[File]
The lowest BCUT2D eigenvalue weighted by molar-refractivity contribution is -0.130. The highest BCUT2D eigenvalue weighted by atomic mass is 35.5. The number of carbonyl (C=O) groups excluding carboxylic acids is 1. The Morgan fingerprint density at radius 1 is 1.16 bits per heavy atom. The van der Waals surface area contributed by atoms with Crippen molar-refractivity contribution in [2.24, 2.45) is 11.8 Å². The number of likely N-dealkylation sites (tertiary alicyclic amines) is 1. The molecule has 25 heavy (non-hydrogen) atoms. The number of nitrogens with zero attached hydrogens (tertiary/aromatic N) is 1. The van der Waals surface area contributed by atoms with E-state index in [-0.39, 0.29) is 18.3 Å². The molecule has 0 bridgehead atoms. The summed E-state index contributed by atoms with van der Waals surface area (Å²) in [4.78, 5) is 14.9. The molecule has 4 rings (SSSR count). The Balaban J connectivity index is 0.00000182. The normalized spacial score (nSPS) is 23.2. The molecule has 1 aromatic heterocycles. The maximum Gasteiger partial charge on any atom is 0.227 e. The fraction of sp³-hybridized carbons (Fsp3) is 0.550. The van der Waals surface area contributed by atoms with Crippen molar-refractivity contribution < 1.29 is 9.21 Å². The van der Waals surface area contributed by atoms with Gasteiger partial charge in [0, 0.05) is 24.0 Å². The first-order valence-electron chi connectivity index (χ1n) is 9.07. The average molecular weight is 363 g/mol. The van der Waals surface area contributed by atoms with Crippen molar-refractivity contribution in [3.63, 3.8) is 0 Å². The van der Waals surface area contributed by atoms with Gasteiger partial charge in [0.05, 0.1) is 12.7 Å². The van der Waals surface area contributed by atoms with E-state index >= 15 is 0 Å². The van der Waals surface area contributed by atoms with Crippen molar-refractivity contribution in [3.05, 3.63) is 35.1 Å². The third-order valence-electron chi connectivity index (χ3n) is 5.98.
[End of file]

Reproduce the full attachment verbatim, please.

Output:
The lowest BCUT2D eigenvalue weighted by molar-refractivity contribution is -0.130. The highest BCUT2D eigenvalue weighted by atomic mass is 35.5. The number of carbonyl (C=O) groups excluding carboxylic acids is 1. The Morgan fingerprint density at radius 1 is 1.16 bits per heavy atom. The van der Waals surface area contributed by atoms with Crippen molar-refractivity contribution in [2.24, 2.45) is 11.8 Å². The number of likely N-dealkylation sites (tertiary alicyclic amines) is 1. The molecule has 25 heavy (non-hydrogen) atoms. The number of nitrogens with zero attached hydrogens (tertiary/aromatic N) is 1. The van der Waals surface area contributed by atoms with E-state index in [-0.39, 0.29) is 18.3 Å². The molecule has 0 bridgehead atoms. The summed E-state index contributed by atoms with van der Waals surface area (Å²) in [4.78, 5) is 14.9. The molecule has 4 rings (SSSR count). The Balaban J connectivity index is 0.00000182. The normalized spacial score (nSPS) is 23.2. The molecule has 1 aromatic heterocycles. The maximum Gasteiger partial charge on any atom is 0.227 e. The fraction of sp³-hybridized carbons (Fsp3) is 0.550. The van der Waals surface area contributed by atoms with Crippen molar-refractivity contribution < 1.29 is 9.21 Å². The van der Waals surface area contributed by atoms with Gasteiger partial charge in [0, 0.05) is 24.0 Å². The first-order valence-electron chi connectivity index (χ1n) is 9.07. The average molecular weight is 363 g/mol. The van der Waals surface area contributed by atoms with Crippen molar-refractivity contribution in [3.63, 3.8) is 0 Å². The van der Waals surface area contributed by atoms with Gasteiger partial charge in [0.05, 0.1) is 12.7 Å². The van der Waals surface area contributed by atoms with E-state index >= 15 is 0 Å². The van der Waals surface area contributed by atoms with Crippen molar-refractivity contribution in [3.05, 3.63) is 35.1 Å². The third-order valence-electron chi connectivity index (χ3n) is 5.98.